Rooster Ridge WMA dedicated Friday near Beaver Creek
BEAVER CREEK — Creating spaces for wildlife habitat that are open for public enjoyment — whether hunting or bird watching, photography or nature walks — isn’t possible without the willingness of landowners to sell property for the purpose of conservation.
As the sun began to peek through the clouds Friday afternoon, Rock County Pheasants Forever celebrated one such landowner who made the new Rooster Ridge Wildlife Management Area a reality.
The 93-acre parcel was purchased from Howard Van Wyhe in 2016 by the Rock County Pheasants Forever Chapter and money from the state’s Outdoor Heritage Fund.
Minnesota Department of Natural Resources Regional Wildlife Manager Bill Schuna, noting that the transfer of the land to the DNR was completed Tuesday, said 48 acres of the parcel was seeded in April by DNR staff, and includes 62 native prairie species.
“We still have 14 acres of prairie to restore in 2019,” Schuna said.
More than 40 volunteers from Rock County Pheasants Forever, Beaver Creek Sportsmen and the Luverne High School trap team helped prepare the parcel for public use.
Darin Kindt, Rock County Pheasants Forever President, said the project wouldn’t have been possible without the state’s legacy fund, a willing seller, members of the local PF chapter and Beaver Creek Sportsmen’s Club and the DNR.
“Wildlife Management Areas like this are for all Minnesotans — for those who can’t afford property,” said Rick Peterson, chairman of the host committee for the Minnesota Governor’s Pheasant Hunting Opener. “Opportunities like Rooster Ridge allow us to walk and hunt this land and enjoy nature and see wildlife.”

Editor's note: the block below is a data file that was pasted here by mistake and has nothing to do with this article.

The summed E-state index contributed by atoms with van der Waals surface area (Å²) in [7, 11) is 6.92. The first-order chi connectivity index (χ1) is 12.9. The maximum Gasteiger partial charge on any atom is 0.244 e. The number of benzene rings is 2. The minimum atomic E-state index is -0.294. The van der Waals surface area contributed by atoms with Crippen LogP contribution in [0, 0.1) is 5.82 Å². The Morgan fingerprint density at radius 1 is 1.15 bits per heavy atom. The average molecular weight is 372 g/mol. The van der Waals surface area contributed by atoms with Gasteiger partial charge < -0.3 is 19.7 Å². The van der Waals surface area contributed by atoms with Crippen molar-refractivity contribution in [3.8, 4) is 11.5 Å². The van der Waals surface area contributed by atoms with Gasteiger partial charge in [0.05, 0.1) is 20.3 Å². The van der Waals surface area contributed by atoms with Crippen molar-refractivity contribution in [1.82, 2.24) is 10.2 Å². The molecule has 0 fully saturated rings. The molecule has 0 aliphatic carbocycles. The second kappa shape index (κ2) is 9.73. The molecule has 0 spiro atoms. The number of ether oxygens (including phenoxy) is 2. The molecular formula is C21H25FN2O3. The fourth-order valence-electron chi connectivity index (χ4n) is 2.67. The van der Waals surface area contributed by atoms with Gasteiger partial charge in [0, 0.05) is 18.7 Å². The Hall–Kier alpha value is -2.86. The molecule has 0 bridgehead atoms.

Peterson listed off the species he’s seen on the rolling prairie that makes up Rooster Ridge, from deer and pheasants to fox and coyotes. During one visit, he watched five bald eagles on the site.
“It’s a place where I can come and set aside the issues of the day. I can enjoy the property … and when I leave, I’m a better person,” Peterson said.
That’s what public spaces do for all people, and John Edmund, director of Explore Minnesota, said he’s happy to see land dedications becoming a tradition of the MNGPHO.
“These give people access to the outdoors,” Erdman said. “These lands are important for habitat, the public and tourism and will help the tourism industry for many years to come.”
“People rely on these public access sites,” added Minnesota Department of Natural Resources Commissioner Tom Landwehr. “Anybody can come out here at any time.”